Harberts, Zylstra to vie for vacant 518 seat
WORTHINGTON -- Two candidates are vying for a seat on the Independent School District 518 Board of Education. Mike T. Harberts and Marvin Zylstra filed for the vacant unexpired one-year term by the Aug. 15 filing deadline. Votes will be cast on Nov.
WORTHINGTON - Two candidates are vying for a seat on the Independent School District 518 Board of Education.
Mike T. Harberts and Marvin Zylstra filed for the vacant unexpired one-year term by the Aug. 15 filing deadline. Votes will be cast on Nov. 7.
Both Harberts and Zylstra are farmers - Harberts in the Reading area and Zylstra near Worthington.
Harberts said he decided to run for the vacant seat at the request of citizens in the school district.
“I initially hesitated, but upon their insistence eventually agreed,” said Harberts, who has had three generations of his family attend the district. Harberts has also driven school bus for 20 years in the district.
Zylstra said he filed for the vacant seat with no particular issue or agenda other than he felt he can contribute to the education of area youths.
“I felt like I had the experience and felt like I could contribute to the discussion and be a part of the decisions,” said Zylstra, a former 14-year Nobles County Board of Commissioners member.
Zylstra said his No. 1 priority should he be elected is to base his decisions on what he believes will give students the best opportunity to learn.
“I’m a strong believer in education,” he said.
For Harberts, his No. 1 priority is to bring sound spending judgement to the district.
“So we can continue to provide quality education, but at more affordable costs,” he added. “I’ve tried to be wise with my own money and will be even more so with my neighbors’ tax monies.”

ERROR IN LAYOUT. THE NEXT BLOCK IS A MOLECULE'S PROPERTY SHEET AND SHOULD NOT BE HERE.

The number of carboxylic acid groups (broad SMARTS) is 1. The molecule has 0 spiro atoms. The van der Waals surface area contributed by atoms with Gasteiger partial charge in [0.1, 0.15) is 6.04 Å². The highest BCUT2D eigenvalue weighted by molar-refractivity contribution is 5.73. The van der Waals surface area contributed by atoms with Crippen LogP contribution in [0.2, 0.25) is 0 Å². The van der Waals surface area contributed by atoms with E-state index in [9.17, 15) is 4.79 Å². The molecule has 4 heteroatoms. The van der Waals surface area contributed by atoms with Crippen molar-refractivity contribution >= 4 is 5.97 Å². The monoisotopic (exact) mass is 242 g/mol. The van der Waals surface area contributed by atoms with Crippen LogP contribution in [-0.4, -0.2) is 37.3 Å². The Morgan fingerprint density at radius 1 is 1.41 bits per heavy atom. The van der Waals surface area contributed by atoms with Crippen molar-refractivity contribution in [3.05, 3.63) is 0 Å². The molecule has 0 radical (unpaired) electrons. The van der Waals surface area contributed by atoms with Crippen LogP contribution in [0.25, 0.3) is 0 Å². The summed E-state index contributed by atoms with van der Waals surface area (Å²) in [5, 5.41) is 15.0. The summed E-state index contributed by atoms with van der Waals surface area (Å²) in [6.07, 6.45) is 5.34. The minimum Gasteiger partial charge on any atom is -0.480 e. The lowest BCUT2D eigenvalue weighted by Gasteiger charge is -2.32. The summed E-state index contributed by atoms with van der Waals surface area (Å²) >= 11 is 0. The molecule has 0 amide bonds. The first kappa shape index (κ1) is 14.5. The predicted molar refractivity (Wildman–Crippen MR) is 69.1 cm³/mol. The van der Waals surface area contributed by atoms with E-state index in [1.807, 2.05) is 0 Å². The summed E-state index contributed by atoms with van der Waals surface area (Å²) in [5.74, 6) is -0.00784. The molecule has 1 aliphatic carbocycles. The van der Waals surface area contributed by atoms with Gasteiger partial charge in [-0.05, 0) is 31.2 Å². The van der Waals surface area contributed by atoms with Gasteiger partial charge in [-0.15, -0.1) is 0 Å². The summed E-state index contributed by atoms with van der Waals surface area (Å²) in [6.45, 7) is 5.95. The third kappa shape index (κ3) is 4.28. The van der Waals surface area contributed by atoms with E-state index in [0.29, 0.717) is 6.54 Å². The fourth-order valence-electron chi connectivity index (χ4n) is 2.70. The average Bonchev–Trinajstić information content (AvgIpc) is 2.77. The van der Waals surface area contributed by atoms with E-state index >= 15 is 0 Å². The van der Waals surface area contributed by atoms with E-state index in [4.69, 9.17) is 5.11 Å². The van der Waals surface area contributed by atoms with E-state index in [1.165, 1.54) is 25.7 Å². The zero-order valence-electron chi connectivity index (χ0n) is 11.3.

With regard to the current board’s decision to hold a Feb. 13 bond referendum on a new $68 million high school, Harberts said he joined 65 percent of voters last November who opposed the $79 million proposal.
“And (I) have been discouraged by the board’s response to most of the community and the poor process they’ve undergone since then,” he said, adding that he supports the Worthington Citizens for Progress group.
Zylstra said he supports the board going forward with the referendum.
“The students are there, no question,” he said. “It’ll either pass or fail, and, if I’m elected, I’ll be at the table to contribute. I’ve always said it’s the right of the minority to be heard, and the right of the majority to rule.”
Between now and the November election, Zylstra said he plans to familiarize himself with the school funding process and peek in on some classrooms.
“I want to kind of get a handle on it before I get into it so I can speak with some knowledge on funding and classroom size,” he said.
If elected to fill the one-year term, both Harberts and Zylstra said they intend to seek re-election.